Dublin and London attempt to avoid collapse of Stormont

British and Irish governments anxious to hear Robinson’s views on new proposals

The British and Irish governments will this week make a determined effort to ascertain whether the DUP and Sinn Féin can arrive at a political arrangement that would avert the collapse of the Northern Executive and Assembly.

A series of high-level ministerial meetings are scheduled, with Taoiseach Enda Kenny also due to make a keynote speech that will address the crisis threatening Stormont since the alleged involvement of the IRA in the Belfast murder of republican Kevin McGuigan.

Minister for Foreign Affairs Charlie Flanagan said Sinn Féin had a particular responsibility to assist a resolution. "Normal politics will only be introduced on this island fully if Sinn Féin uses its influence and its exhortation to ensure the IRA is put firmly out of business," he said yesterday.

Dublin and London will be examining the assessment of the political situation being made by First Minister Peter Robinson today as he returns from holidays to establish whether the DUP can be persuaded to remain in the Northern Executive alongside Sinn Féin.



Mr Robinson and the DUP are under considerable pressure to exit the Executive after

Ulster Unionist Party


Mike Nesbitt

last week decided to withdraw his Minister

Danny Kennedy

from the Stormont Executive. The proposal was unanimously endorsed by the UUP’s ruling executive on Saturday.

Mr Nesbitt said the PSNI chief constable George Hamilton’s assessment that the IRA still existed and that IRA members were involved in the murder of Mr McGuigan, albeit without the sanction of the IRA leadership, had “shattered” trust in Sinn Féin.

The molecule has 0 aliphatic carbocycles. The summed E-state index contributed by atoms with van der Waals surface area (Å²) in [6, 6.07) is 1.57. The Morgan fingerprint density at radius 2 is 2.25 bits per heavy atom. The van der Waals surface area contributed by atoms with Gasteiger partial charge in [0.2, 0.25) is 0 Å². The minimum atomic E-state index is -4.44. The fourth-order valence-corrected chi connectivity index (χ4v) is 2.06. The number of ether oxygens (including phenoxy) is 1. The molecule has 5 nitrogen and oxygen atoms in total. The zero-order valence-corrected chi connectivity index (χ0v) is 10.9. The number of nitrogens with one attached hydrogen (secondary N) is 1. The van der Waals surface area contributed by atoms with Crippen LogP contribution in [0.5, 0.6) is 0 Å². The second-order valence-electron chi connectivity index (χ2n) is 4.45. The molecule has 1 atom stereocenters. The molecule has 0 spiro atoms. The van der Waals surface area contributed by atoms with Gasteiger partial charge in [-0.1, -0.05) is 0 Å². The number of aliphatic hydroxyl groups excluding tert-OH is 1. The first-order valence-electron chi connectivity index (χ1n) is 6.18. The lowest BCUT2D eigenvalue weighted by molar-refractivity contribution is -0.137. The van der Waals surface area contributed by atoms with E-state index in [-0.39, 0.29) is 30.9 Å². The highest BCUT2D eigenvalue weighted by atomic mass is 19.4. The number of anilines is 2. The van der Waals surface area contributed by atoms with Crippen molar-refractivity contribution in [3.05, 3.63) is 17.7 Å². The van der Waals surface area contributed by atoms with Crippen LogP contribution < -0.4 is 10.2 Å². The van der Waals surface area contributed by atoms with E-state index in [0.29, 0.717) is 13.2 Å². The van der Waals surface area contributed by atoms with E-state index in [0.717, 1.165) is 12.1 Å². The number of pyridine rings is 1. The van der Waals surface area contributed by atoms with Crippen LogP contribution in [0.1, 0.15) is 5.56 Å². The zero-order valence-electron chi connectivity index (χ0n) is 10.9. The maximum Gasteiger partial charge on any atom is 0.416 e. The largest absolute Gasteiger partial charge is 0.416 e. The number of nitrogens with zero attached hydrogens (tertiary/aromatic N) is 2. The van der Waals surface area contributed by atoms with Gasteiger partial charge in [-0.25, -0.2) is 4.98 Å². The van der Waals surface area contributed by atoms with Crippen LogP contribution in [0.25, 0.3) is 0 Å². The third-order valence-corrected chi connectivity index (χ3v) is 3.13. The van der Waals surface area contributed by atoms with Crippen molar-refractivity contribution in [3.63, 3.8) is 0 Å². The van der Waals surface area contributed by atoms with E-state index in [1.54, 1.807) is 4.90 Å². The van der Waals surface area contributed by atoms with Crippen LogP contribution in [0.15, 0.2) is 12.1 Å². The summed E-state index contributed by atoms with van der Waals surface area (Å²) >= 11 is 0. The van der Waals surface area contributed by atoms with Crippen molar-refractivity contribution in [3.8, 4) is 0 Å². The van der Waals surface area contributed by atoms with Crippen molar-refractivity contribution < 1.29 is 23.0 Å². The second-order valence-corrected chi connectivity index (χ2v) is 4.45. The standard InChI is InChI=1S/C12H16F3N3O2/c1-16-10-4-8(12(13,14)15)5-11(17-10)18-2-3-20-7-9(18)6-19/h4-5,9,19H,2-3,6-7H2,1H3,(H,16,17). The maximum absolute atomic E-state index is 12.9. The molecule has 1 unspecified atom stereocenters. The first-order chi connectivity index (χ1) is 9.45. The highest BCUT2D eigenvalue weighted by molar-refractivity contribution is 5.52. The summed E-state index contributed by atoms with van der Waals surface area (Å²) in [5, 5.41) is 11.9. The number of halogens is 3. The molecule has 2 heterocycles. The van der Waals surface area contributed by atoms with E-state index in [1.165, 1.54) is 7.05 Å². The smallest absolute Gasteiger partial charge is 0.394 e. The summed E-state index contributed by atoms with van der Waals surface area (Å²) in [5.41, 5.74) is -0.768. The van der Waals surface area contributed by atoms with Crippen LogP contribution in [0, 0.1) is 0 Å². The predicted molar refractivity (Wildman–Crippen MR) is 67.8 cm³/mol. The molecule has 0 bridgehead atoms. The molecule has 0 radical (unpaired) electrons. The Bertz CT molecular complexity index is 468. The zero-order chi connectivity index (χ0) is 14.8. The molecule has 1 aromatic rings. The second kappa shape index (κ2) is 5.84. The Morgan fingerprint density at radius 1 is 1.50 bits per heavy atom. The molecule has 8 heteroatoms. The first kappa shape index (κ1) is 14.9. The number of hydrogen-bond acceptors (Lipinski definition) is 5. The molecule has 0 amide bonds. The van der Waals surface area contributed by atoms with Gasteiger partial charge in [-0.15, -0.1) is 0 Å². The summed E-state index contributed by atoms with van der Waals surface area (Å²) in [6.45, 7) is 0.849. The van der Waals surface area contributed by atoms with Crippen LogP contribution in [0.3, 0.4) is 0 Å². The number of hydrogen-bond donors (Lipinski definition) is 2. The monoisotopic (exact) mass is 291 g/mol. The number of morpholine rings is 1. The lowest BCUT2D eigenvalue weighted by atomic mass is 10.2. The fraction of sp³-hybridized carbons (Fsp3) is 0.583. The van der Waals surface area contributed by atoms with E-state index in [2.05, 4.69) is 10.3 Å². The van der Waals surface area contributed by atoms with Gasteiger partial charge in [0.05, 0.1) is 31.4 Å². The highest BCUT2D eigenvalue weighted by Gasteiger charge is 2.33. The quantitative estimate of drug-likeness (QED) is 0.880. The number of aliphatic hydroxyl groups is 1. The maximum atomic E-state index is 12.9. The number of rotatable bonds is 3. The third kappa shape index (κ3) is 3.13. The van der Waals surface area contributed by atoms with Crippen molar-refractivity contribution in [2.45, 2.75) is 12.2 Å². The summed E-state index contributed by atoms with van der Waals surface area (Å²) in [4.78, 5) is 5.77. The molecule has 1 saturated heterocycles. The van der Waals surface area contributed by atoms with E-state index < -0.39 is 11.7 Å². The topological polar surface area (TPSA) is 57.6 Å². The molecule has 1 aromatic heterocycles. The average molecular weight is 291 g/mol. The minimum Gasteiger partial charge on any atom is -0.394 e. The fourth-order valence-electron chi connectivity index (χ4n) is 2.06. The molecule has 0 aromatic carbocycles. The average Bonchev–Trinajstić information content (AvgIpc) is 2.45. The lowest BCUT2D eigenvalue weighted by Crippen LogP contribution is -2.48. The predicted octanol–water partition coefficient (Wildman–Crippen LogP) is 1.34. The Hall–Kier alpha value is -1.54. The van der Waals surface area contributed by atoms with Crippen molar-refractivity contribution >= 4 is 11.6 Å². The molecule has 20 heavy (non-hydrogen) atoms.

“We believe the situation is not irretrievable and that there is still a bit more time to see if it can be rescued,” said a senior source yesterday.


It is understood Mr Robinson will be outlining his response to the chief constable’s assessment about the IRA and the murder of Mr McGuigan in today’s

Belfast Telegraph


“We expect the rhetoric to be condemnatory but we will also be looking out for any signals that indicate some resolution could be found,” the source added.

The British and Irish governments are conscious that Mr Nesbitt’s unilateral move has put severe pressure on Mr Robinson but they are also working on the consideration that he won’t want to be seen as being outmanoeuvred by the UUP leader, and that at the very least he will allow some time to determine whether there is any way out of this crisis.

Dublin and London will this week seek to facilitate a resolution. The Northern Secretary, Theresa Villiers, will discuss the situation with Mr Flanagan and Minister for Justice Frances Fitzgerald in Dublin tomorrow. The issue will be high on the agenda of Wednesday's Cabinet meeting.

The DUP is due to meet British prime minister David Cameron shortly, possibly this week, while on Friday Mr Kenny will speak in Cambridge at a conference of the British Irish Association, which Ms Villiers is also due to attend.

The current focus by the governments is to establish the value of convening all-party talks that would not only address the fallout from the PSNI assessment about the IRA but would examine whether Sinn Féin would be prepared to deal with the deadlock over welfare reform that is also threatening Stormont.

Gerry Moriarty

Gerry Moriarty

Gerry Moriarty is the former Northern editor of The Irish Times